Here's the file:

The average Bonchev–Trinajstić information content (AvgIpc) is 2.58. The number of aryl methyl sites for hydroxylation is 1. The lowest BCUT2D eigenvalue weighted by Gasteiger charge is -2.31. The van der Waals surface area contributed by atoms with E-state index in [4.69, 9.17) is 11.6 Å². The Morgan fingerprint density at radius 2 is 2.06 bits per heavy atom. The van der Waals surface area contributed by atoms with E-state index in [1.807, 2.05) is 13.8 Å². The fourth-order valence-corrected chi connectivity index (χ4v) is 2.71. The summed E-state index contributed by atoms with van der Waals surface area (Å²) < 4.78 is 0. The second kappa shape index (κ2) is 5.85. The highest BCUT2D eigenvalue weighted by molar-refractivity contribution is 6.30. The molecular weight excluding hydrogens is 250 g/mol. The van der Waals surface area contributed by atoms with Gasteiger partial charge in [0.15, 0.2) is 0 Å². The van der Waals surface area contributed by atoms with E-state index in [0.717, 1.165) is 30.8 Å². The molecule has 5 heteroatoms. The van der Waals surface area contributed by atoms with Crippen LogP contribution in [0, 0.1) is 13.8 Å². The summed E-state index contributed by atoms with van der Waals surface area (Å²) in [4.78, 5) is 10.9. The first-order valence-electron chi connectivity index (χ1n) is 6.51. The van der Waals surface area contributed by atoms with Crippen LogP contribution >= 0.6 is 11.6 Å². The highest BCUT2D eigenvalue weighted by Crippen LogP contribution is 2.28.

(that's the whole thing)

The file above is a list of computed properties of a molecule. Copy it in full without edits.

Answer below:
The average Bonchev–Trinajstić information content (AvgIpc) is 2.58. The number of aryl methyl sites for hydroxylation is 1. The lowest BCUT2D eigenvalue weighted by Gasteiger charge is -2.31. The van der Waals surface area contributed by atoms with E-state index in [4.69, 9.17) is 11.6 Å². The Morgan fingerprint density at radius 2 is 2.06 bits per heavy atom. The van der Waals surface area contributed by atoms with E-state index in [1.807, 2.05) is 13.8 Å². The fourth-order valence-corrected chi connectivity index (χ4v) is 2.71. The summed E-state index contributed by atoms with van der Waals surface area (Å²) < 4.78 is 0. The second kappa shape index (κ2) is 5.85. The highest BCUT2D eigenvalue weighted by molar-refractivity contribution is 6.30. The molecular weight excluding hydrogens is 250 g/mol. The van der Waals surface area contributed by atoms with Gasteiger partial charge in [0.15, 0.2) is 0 Å². The van der Waals surface area contributed by atoms with E-state index in [0.717, 1.165) is 30.8 Å². The molecule has 5 heteroatoms. The van der Waals surface area contributed by atoms with Crippen LogP contribution in [0, 0.1) is 13.8 Å². The summed E-state index contributed by atoms with van der Waals surface area (Å²) in [4.78, 5) is 10.9. The first-order valence-electron chi connectivity index (χ1n) is 6.51. The van der Waals surface area contributed by atoms with Crippen LogP contribution >= 0.6 is 11.6 Å². The highest BCUT2D eigenvalue weighted by Crippen LogP contribution is 2.28.